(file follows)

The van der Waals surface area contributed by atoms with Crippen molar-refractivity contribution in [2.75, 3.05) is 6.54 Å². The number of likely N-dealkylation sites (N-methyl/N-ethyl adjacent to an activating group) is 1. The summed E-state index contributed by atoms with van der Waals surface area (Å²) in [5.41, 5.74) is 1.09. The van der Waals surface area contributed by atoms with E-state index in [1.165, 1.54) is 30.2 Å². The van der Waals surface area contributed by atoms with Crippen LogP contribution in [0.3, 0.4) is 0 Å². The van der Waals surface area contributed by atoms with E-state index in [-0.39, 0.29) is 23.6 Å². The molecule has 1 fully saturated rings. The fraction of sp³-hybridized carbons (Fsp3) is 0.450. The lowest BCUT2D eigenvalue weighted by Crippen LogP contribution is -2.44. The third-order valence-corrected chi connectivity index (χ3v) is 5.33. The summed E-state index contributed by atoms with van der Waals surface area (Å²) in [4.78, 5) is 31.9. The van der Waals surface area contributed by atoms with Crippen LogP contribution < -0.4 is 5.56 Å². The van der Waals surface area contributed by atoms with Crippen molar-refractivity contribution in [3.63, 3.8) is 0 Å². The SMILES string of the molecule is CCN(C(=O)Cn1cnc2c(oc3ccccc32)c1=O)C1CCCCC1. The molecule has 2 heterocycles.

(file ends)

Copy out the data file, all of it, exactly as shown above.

The van der Waals surface area contributed by atoms with Crippen molar-refractivity contribution in [2.75, 3.05) is 6.54 Å². The number of likely N-dealkylation sites (N-methyl/N-ethyl adjacent to an activating group) is 1. The summed E-state index contributed by atoms with van der Waals surface area (Å²) in [5.41, 5.74) is 1.09. The van der Waals surface area contributed by atoms with E-state index in [1.165, 1.54) is 30.2 Å². The van der Waals surface area contributed by atoms with Crippen LogP contribution in [0.3, 0.4) is 0 Å². The van der Waals surface area contributed by atoms with E-state index in [-0.39, 0.29) is 23.6 Å². The molecule has 1 fully saturated rings. The fraction of sp³-hybridized carbons (Fsp3) is 0.450. The lowest BCUT2D eigenvalue weighted by Crippen LogP contribution is -2.44. The third-order valence-corrected chi connectivity index (χ3v) is 5.33. The summed E-state index contributed by atoms with van der Waals surface area (Å²) in [4.78, 5) is 31.9. The van der Waals surface area contributed by atoms with Crippen LogP contribution < -0.4 is 5.56 Å². The van der Waals surface area contributed by atoms with Crippen molar-refractivity contribution in [3.63, 3.8) is 0 Å². The SMILES string of the molecule is CCN(C(=O)Cn1cnc2c(oc3ccccc32)c1=O)C1CCCCC1. The molecule has 2 heterocycles.